Monkey Labor Exposed: Big Retailers Drop Leading Coconut Milk Brands

For Immediate Release:
3 July 2020 

Monkey Labor Exposed: Big Retailers Drop Leading Coconut Milk Brands

PETA Investigation Reveals Suffering Monkeys Forced to Pick Coconuts for Suppliers to Chaokoh, Aroy-D

Bangkok — PETA’s first-ever undercover investigation of Thailand’s coconut industry has revealed that monkeys are chained, confined to cramped cages, and forced to climb trees and pick coconuts for coconut milk and other products sold by major brands such as Aroy-D and Chaokoh. Following PETA’s investigation, more than 15,000 stores will no longer purchase these brands’ products, and the will majority also no longer buy any coconut products that come from suppliers exploiting monkeys.

After hearing from PETA, Walgreens Boots Alliance has committed to not stocking Aroy-D or Chaokoh products and not knowingly selling any coconut food and drink products of Thai origin in its own brand lines. This will apply to its 9,277 Walgreens and 250 Duane Reade stores in the US as well as 2,758 Boots stores in the UK and Thailand. UK retailers Waitrose, Co-op, Ocado, and Morrisons, have all dropped Aroy-D and Chaokoh products, or have made a commitment to never sell any products sourced from monkey labour. Bed Bath & Beyond’s Cost Plus World Market, with 276 stores nationwide plus online products, has stopped buying coconut products from Chaokoh. Likewise, Ahold Delhaize and its 2,000 US store locations and distribution centres (including Giant Food, Food Lion, Stop & Shop, and Hannaford) as well as all of its 889 Albert Heijn stores in the Netherlands have committed to no longer knowingly stocking and selling any products sourced from suppliers that use monkey labour.

PETA’s investigators visited four “monkey schools”, eight farms, and one coconut-picking competition, in which chained monkeys – reportedly illegally captured as babies – were forced to climb palm trees and pick coconuts for export around the world. When not being forced to work, the animals were kept tethered, chained to old tires, or confined to cages barely larger than their bodies. The monkeys displayed stereotypic repetitive behaviour indicative of extreme stress. One monkey in a cage on a truck bed shook his cage repeatedly in a desperate, futile attempt to escape, and a screaming monkey on a rope frantically tried to run away from a handler. An investigator learned that if the animals try to defend themselves, their canine teeth may be pulled.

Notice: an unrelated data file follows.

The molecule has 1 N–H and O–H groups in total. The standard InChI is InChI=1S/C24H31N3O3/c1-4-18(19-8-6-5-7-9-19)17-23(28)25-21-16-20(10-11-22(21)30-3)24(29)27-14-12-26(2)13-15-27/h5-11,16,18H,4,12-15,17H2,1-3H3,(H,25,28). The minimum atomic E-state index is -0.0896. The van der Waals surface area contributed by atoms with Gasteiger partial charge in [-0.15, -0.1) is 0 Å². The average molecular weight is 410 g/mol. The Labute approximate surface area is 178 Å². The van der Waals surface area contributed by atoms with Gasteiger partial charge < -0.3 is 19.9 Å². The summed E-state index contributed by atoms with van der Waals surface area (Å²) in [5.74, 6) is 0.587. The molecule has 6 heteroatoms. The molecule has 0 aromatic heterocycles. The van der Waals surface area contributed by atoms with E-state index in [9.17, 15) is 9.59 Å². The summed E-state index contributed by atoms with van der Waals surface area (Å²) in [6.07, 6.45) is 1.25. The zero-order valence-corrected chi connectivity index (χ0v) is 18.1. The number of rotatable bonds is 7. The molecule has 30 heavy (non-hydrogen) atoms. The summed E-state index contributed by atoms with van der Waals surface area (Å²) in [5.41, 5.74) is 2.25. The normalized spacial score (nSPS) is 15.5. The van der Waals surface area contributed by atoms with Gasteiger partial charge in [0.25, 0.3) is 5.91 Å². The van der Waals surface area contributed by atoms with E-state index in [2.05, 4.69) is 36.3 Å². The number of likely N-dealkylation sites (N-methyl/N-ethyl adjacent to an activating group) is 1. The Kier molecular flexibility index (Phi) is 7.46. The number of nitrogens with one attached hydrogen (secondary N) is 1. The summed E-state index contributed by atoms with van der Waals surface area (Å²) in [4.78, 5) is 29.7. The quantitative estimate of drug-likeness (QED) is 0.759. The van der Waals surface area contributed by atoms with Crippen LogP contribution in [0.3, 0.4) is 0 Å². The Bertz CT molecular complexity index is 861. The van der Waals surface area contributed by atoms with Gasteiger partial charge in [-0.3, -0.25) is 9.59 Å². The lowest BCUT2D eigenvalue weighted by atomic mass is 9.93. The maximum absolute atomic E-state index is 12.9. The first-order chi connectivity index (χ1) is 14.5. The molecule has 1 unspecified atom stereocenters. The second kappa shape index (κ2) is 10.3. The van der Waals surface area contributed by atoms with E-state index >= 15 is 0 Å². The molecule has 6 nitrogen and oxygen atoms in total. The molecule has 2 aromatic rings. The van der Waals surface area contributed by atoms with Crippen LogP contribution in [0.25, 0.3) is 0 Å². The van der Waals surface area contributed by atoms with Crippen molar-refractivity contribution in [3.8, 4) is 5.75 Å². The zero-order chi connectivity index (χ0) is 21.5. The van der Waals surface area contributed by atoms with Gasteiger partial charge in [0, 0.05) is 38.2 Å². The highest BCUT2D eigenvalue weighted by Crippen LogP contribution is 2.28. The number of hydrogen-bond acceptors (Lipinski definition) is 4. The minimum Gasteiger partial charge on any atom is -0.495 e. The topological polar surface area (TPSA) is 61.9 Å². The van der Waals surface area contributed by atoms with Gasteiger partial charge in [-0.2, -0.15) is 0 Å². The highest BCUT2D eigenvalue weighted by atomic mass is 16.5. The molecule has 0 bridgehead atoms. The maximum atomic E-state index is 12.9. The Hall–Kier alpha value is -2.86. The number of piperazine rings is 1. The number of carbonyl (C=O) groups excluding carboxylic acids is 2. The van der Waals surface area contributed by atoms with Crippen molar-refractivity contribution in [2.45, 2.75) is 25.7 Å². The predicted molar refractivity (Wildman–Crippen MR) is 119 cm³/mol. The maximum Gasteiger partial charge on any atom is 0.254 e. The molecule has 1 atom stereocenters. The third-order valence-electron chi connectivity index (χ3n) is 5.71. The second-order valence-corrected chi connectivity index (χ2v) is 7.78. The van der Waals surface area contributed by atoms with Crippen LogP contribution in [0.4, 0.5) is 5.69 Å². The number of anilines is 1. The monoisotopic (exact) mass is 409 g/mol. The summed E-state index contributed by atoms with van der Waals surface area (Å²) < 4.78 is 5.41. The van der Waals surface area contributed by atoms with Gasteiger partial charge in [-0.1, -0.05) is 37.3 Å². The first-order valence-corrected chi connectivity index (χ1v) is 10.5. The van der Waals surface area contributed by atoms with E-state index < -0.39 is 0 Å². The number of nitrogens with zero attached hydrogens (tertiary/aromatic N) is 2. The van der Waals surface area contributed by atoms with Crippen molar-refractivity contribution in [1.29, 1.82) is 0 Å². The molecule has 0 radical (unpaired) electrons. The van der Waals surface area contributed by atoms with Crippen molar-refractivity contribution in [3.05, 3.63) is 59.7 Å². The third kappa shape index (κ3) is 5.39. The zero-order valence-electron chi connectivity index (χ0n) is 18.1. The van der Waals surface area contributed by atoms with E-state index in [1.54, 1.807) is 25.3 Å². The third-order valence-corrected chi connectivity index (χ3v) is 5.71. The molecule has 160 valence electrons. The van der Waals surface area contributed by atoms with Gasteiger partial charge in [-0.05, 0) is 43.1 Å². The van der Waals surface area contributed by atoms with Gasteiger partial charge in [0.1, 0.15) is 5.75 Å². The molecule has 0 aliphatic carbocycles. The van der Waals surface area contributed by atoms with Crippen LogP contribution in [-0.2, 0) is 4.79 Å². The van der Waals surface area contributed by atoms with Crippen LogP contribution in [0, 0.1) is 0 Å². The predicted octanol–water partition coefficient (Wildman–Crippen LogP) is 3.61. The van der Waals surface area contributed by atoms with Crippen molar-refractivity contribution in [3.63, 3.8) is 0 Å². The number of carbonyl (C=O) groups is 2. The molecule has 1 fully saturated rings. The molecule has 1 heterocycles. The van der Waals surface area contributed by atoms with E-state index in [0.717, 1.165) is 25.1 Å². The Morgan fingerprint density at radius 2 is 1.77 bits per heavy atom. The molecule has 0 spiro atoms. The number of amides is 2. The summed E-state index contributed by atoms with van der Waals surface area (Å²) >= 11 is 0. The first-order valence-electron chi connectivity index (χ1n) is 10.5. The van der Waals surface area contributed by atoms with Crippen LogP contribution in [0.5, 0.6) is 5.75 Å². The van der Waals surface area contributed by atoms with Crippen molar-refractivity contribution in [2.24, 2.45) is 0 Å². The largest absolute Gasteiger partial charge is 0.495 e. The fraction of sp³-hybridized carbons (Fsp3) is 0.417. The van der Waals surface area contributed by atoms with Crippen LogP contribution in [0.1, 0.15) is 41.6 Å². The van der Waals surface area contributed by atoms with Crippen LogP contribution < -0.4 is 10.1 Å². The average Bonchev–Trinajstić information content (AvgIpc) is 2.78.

“These curious, highly intelligent animals are denied mental stimulation, companionship, freedom, and everything else that would make their lives worth living, all so that they can be used to gather coconuts for greedy companies,” says PETA Senior Vice President of International Campaigns Jason Baker. “Until the Thai government instates a ban on the exploitation of monkeys, PETA is calling on people around the world never to purchase coconuts or coconut products from Thailand.”

The investigation found that some companies like Harmless Harvest which use dwarf trees for coconut water don’t use monkeys.

Photos and broadcast-quality footage are available upon request. PETA—whose motto reads, in part, that “animals are not ours to abuse in any way”—opposes speciesism, a human-supremacist worldview. For more information, please visit PETAAsia.com or follow the group on TwitterFacebook, or Instagram.

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